22 Nov 2018
Gap Filler’s latest ‘placemaking’ project for Christchurch city was brought to life by two Ara architectural students who dared to take on a challenging brief, involving a sculpture/structure that would grow and change over time.
The living willow structure ‘Willows on Worcester’ located at 169 Worcester Street, opposite Latimer Square, is open to the public 24/7. This Saturday, 24 November the project team are celebrating the success with a family picnic from 10am – 3pm,
Bradley MacPherson and Leon Forgues, second year Bachelor of Architectural Studies students, had just three weeks to design a living sculpture for the Fletcher Living site in the East Frame, part of Gap Filler’s extensive Placemaking At One Central programme.
Their tutor Anna Bodganowicz said that none of the volunteer team had worked with willow before, but Gap Filler provided support from people who had skills and experience with living willow - they became integral to the success of the project.
“For the students it was such an amazing lesson, because it was a fun exercise in terms of creativity and design, but straight away they were faced with working with people who specialise in different areas. They needed to ask questions, listen and incorporate others’ suggestions into the design,” Anna said.
“Who is going to build it, what are the sizes of the willow trunks that are rigid enough to form the structure, will the willow develop roots and how are we going to drill it into the ground? How can it be put safely on site by volunteers, possibly without using any heavy machinery? How can it be watered? How can we make it ready in time?”
Gap Filler’s goal is for the structure to encourage social connection, provide some shade and wind protection and tempt people away from the footpath to walk through it.
The conceptual starting point for the students’ design was the lutea tree (Chamaecyparis nootkatensis) in the Botanic Gardens. For many people in Christchurch this tree evokes childhood memories of playing within the enclosed space it creates.
The Ara team designed an organic interactive sculpture that allows people to slow down, sit in a sheltered area, with angled willow trunks to lean against, and for children to explore the tunnels.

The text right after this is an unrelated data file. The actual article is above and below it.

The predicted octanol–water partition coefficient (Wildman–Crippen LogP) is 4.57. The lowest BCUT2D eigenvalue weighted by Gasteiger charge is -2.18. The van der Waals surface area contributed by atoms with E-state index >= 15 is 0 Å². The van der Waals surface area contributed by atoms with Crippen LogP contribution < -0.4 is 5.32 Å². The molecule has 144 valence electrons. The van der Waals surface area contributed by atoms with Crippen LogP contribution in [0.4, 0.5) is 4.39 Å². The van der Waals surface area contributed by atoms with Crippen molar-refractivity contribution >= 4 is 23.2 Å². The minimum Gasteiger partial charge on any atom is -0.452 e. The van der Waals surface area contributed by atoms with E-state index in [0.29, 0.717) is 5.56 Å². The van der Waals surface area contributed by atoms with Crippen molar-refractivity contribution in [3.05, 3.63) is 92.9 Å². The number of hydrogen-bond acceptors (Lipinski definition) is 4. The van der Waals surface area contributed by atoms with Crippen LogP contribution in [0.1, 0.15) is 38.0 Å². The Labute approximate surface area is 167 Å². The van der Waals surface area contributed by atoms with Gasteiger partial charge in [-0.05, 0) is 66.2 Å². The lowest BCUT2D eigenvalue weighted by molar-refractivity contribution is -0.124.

“It is quite a big sculpture with different enclosed spaces offering a good flow of movement, but it is actually allowing people to use it as they want and not imposing anything. We hope people will take ownership of the space and connect with nature,” Anna said.
And, crucially, the willows are growing. “Now it is all green. The spaces create beautiful views, filter light and create a sense of rhythm,” she said.
The students’ work earned them respect and a sense of accomplishment. “Bradley and Leon contributed a lot to the community because it is now part of the city, and they have learnt so much from the experience as well.”
Who is Gap Filler?
Gap Filler is an award-winning placemaking and urban regeneration social enterprise in Ōtautahi- Christchurch, contributing to conversations about cities through designing and delivering public placemaking installations and temporary projects, events, installations and amenities in the city.
The Placemaking at One Central project:
Imagine six inner city blocks full of diverse activities, social enterprise experiments, public amenities – all exploring different ways we can grow community now, and sustain it in the future residential development to come. This is Placemaking At One Central, a partnership between Gap Filler and Fletcher Living to help create great central city residential communities. Placemaking at One Central began in November 2017, with projects such as the Good Spot community run carpark and Giant Spray Cans.
What is the East Frame?
The East Frame is 14 hectares in Christchurch’s central city. It is being transformed into a new neighbourhood of 900 homes. These are being built around the third largest public area in the central city, Rauora Park. The area is well connected with cycling and walking paths, is close to the Bus Interchange and connects with Margaret Mahy Family Playground, the Avon River Precinct and the South Frame. The final East Frame apartments are due to begin construction in 2022.
What does an Ara architectural degree offer?
Graduates of this degree play an active role in the architectural design and architectural technology professions, have the skills to work with diverse clients both locally and globally, and are able to express cultural values and understanding through their designs.
They have a developed understanding of kaupapa Māori as it relates to architecture, including an understanding of New Zealand’s unique culture and environment. They have the skills and knowledge to act as a sustainable practitioner (economic, social and environmental), and are competent users of research and critical thinking using literature to inform design concepts and solutions.